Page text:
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Will social security be enough?

Nerd Wallet recently surveyed 2000 Americans to shed some light on their biggest financial concerns regarding social security. Topping the charts was worries about retirement readiness, followed by worries about health care expenses and credit card debt.
Social Security

Will social security be enough?

 

Oddly enough only 32% of Americans are planning to take action by increasing their contributions next year. Which is quite alarming as 69% report having 1000$ or less, in savings.  That doesn’t sound good.

We also have to consider that many of the baby boomers are reaching retirement and make up a strong portion of the survey population. To make things worse, we have to account that about half of the work force, will not have any private pension coverage. That’s the part of the work force that are self-employed, freelancers, and those in small businesses.

That means a good number of Americans are going into retirement very poorly prepared, looking to fall back on social programs like social security and medicare as their only options. This article by the Washington Post states that 10,000 baby boomers are retiring every day- and over the course of a year that number becomes just shy of 4 million. That means a lot of demand is being placed on these programs, but the money to fund it has to come from somewhere..

How reliable is social security?

Social Security is system that has no pre-funding, meaning, the payments taken from the work force are immediately used to pay benefits to social security recipients. This creates a bit of a problem as there are approximately 31 million more baby boomers that are nearing retirement, an addition to the 48 million today.

The Social Security Administration even admitted to potentially losing 33% of employees to retirement, including 48% in supervisor positions. This no doubt will have deep impact and repercussions on the workload and distribution through the company.

It will also be shifting the ratios of workers to retirees to much less favorable figures. In 10 years the elderly will require $1.8 trillion dollars in federal spending – nearly half of the federal budget. When we once had 15 workers per retiree, we are now down to 3. Since families are having less children there is going to be an even greater shortage to the pool of people in the work force.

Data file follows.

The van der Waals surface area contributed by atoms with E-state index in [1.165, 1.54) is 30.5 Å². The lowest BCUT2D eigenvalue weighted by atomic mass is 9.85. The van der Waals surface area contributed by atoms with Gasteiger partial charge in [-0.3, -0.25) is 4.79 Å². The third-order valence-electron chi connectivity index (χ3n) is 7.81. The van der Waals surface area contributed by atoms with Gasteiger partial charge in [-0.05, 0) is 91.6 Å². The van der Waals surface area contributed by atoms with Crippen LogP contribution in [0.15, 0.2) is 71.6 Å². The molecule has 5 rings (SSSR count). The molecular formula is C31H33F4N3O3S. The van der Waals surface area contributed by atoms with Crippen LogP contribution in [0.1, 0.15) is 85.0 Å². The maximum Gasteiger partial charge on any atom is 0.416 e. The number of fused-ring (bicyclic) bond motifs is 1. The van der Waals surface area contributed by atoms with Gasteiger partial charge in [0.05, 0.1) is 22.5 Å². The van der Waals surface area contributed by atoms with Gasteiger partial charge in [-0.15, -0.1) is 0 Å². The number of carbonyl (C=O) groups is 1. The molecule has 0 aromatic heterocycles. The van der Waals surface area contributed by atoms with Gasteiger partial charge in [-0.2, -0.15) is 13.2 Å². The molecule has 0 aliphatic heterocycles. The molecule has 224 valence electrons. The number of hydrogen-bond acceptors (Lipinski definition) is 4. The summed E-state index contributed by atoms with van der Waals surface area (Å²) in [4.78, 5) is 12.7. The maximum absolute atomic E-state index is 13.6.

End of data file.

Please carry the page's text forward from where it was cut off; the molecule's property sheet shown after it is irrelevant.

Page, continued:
This poses even more of a problem because we are also living longer then ever, requiring benefits for a longer period of time.

The chilling news is that Social Security is currently experiencing a negative cash flow and was predicted to be in a deficit of $75 billion in 2013, with that figure presumed to rise steeply after 2018. Social Security was at a surplus not too long ago, but they sold their surplus to the US Government in exchange for bonds, which are currently worth $2.8 trillion and counting.

Why?

The Treasury can then issue bonds to investors in the private market to balance the deficit of benefit payments.

However the core problem remains- There is a diminishing number of people in the work force that are left to pick up a steep tab for a surging numbers of retirees, while taking on extra pressure due to the number of unemployed Americans. Of course, non of this factors in any tax contributions that would go towards other government programs like medicare, reducing national debt, or national defence. To allow all programs equal opportunity would mean to hike taxes up to a minimum of 33% up 50%.

It almost seems like a game of jenga, pulling out support beams to balance them on the top of the tower. The heavier the top gets, the more likely it’s going to collapse.

So before it’s too late, check out your saving strategy and see how your retirement savings stack up. If you aren’t taking advantage of private pension plans such as 401K or Roth IRA, then its best to start looking at other investment options to build up your retirement funds.

Blog April 22, 2017 admin No Comment(s)

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